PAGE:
LATVIA - Seafood shoppers in Latvia can now choose responsibly farmed fish easily with the help of the new edition of the Latvian seafood guide.
For the first time, the guide features information about the Aquaculture Stewardship Council (ASC) programme for responsible aquaculture.
The launch of ASC in Latvia’s seafood guide follows the introduction of the ASC logo in the Dutch, Swedish, Indonesian, Spanish, Belgian, Finnish, and Hong Kong editions.
“We have had a very positive response to the ASC from the market. This year alone, ASC labelled products have been introduced in 40 new countries across five continents. And, since recently ASC certified pangasius became available in Latvia as well”, said Esther Luiten, ASC’s Commercial Manager.
“I would like to extend thanks to all the companies that are supporting ASC and the certified farms. Their commitment and faith in our programme has a direct impact on moving aquaculture towards environmental and social responsibility.”
Helping responsible seafood consumers choose wisely
The Sustainable seafood guide can now to be found in 18 countries. It has helped consumers around the world choose sustainably wild caught fish since the first version was launched in the Netherlands nearly a decade ago. As of last year, when ASC was introduced in the Belgian guide, shoppers can now find out about responsibly farmed ASC certified fish.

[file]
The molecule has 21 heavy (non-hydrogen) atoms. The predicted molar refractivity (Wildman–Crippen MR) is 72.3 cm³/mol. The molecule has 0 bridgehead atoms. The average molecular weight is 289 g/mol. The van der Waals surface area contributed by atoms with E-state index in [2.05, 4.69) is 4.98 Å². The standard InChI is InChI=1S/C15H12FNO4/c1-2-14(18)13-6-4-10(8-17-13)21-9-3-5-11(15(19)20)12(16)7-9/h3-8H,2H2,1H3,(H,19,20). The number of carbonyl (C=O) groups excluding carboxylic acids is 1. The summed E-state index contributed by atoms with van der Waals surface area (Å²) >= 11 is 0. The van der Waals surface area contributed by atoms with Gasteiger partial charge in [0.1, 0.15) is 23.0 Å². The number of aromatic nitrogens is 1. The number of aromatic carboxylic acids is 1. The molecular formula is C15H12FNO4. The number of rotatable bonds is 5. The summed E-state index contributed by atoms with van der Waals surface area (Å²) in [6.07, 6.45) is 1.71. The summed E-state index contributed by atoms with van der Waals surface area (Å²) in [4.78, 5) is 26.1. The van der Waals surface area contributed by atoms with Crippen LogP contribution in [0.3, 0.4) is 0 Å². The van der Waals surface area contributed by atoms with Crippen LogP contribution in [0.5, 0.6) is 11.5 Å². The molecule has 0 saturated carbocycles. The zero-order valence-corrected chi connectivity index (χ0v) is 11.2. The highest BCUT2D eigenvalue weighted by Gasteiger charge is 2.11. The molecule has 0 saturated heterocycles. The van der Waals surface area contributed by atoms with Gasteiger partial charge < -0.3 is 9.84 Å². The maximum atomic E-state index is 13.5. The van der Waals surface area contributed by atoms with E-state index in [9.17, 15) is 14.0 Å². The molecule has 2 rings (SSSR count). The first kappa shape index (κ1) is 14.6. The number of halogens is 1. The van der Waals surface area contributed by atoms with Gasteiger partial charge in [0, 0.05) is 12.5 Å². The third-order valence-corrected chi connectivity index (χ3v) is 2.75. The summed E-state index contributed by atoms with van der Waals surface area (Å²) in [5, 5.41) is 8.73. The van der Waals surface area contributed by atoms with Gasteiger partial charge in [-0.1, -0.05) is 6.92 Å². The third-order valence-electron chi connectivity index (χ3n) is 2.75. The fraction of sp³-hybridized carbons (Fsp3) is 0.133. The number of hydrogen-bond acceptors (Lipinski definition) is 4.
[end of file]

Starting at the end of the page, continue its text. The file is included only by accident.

The guide simply tells shoppers which seafood to enjoy and which to avoid. The World Wide Fund for Nature (WWF), Seafood Choices Alliance, and the North Sea Foundation together developed the methodology, which measures the level of sustainability of seafood species.
A logo for responsible aquaculture
ASC certified products are easily recognised by the on-pack ASC logo. The logo provides consumers with the assurance that ASC labelled products come from farms that use responsible methods which minimise their environmental and social impacts.
ASC certified farms deliver a cleaner seabed, cleaner water and healthier fish, preserve the diversity of the species and wild population, adhere to strict feed requirements, avoid unnecessary use of chemicals and antibiotics, and ensure social responsibility for their farm workers and local communities.
TheFishSite News Desk